Missy Meloney’s name isn’t well-known, even among students of U.S. history. However, Meloney advised presidents, amplified women’s voices, and helped shape American women into an organized political and economic force. Even though she died nearly 80 years ago, Meloney’s leadership style is one that can be an effective model today, according to historian/author Dr. Julie Des Jardins, who has written the first-ever biography on Missy Meloney.

Dr. Des Jardins spoke to Womble Bond Dickinson on March 30 as part of the firm’s observation of Women’s History Month. Her discussion was presented by Women of Womble Bond Dickinson (W.O.W.) Womble Bond Dickinson attorney Deb Vernon is a long-time friend of Dr. Des Jardins and brought her to the firm’s attention. Womble Bond Dickinson attorney Cathy Hinger, the leader of W.O.W., provided introductory remarks for the presentation.

Meloney “was not a self-proclaimed leader in her day,” Dr. Des Jardins said. In fact, Meloney came to her attention while researching other books and finding the same name appearing in a range of contexts. For example, Meloney:

  • Served as a benefactor to scientific titans Marie Curie and Nikola Tesla.
  • Was a close friend of pioneering psychologist Lillian Moller Gilbreth.
  • Edited articles written by Walter Camp, the “Father of American Football.”
  • Wrote for the Washington Post as a teenager, launching a nearly 50-year career in journalism that broke barriers for women in the profession. She was instrumental in giving other women the opportunity to be published.
  • Advised numerous U.S. Presidents and was a close confidante of Eleanor Roosevelt.

“She was pretty much a rainmaker for all these other people,” Dr. Des Jardins said. “For an American woman growing up after the Civil War, if you had ambitions, you had to have those ambitions in stealth.”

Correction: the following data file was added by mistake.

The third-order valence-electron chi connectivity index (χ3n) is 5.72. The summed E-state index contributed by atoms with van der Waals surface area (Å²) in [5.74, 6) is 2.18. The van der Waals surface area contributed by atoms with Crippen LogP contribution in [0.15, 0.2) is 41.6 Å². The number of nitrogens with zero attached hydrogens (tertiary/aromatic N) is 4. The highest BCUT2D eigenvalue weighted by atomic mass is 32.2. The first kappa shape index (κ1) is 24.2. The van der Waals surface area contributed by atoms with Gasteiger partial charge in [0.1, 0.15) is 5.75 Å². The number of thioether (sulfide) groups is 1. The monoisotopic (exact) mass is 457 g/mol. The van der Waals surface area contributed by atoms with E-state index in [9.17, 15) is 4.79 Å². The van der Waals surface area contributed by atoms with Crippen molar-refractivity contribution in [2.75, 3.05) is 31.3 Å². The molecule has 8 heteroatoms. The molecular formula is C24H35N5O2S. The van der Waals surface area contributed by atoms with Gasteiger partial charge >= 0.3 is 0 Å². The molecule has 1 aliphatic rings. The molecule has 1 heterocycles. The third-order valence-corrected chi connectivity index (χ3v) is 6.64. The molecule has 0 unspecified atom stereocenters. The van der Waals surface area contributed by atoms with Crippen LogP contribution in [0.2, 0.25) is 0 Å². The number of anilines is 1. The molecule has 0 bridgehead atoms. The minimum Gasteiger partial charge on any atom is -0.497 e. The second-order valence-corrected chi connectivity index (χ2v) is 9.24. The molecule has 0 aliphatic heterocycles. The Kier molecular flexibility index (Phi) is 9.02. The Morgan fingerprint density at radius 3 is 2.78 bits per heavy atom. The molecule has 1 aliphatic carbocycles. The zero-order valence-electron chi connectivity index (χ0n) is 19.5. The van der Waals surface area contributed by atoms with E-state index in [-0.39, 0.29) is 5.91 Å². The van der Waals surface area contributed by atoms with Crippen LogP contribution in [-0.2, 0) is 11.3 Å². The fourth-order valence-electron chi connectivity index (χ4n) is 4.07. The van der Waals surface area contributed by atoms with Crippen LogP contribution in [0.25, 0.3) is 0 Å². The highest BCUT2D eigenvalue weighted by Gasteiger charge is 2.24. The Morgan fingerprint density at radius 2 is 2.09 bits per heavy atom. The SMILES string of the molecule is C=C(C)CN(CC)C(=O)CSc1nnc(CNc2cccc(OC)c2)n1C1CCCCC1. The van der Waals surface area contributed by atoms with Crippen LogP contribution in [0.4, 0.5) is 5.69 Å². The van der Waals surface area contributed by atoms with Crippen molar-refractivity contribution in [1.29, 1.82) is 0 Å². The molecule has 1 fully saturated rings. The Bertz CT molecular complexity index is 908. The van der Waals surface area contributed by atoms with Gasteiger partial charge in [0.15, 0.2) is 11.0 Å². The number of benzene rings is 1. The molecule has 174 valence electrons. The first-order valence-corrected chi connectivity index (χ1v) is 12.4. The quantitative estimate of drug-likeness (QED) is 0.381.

But Meloney’s behind-the-scenes approach is more than just an interesting story from the early 20th Century. Dr. Des Jardins said “she fits the description of what research tells us are effective leaders for modern times.”

For years, she said women in leadership were told they needed to emulate the characteristics of many male leaders—aggressive, hypercompetitive, and focused on personal charisma. But instead, Dr. Des Jardins said every aspiring leader could learn something from the leadership style of women such as Missy Meloney.

So what are those leadership traits? Dr. Des Jardins said many successful women in leadership exhibit the following traits:

  • Considering how actions impact others—looking at the social good, not just “winning”. 
  • Exhibiting empathy and motivating team members through positivity.
  • Focusing on the process over the bottom line.
  • Collaborating with team members, rather than focusing on the “lone hero” model.
  • Using personal, private experiences to inform professional decisions.
  • Keeping relationships in good repair.

“They are the people who listen to everybody, regardless of where they sit in the organization,” Dr. Des Jardins said. “Women’s notions of winning are often different—they’re more motived to give a little with the bigger picture in mind.”

She said that men can and do employ this “transformative leadership” style. But she also noted that this approach can stigmatize women, noting that even in 2021, women get accused of being “too emotional” to be objective and logical. 

However, she sees signs that more people—particularly the millennial generation—are embracing this leadership approach. The COVID-19 pandemic has accelerated this shift, she said. She points to real-world examples, such as New Zealand Prime Minister Jacinda Ardern, who has earned global respect for her nation’s high effective response to the pandemic, and Stacey Abrams, who turned a defeat in Georgia’s gubernatorial race into a campaign to increase voter participation.

“Women already couldn’t compartmentalize work and home,” Dr. Des Jardins said. “For many women, (work-from-home) felt like any given Tuesday. I’m hoping more people will respect the balancing act women have been expected to do.”

And for a role model, look no further than Missy Meloney, who made incredible things happen on a national level even before American women had the right to vote.

Click here for more information on Dr. Julie Des Jardin’s new book, American Queenmaker: How Missy Meloney Brought Women Into Politics.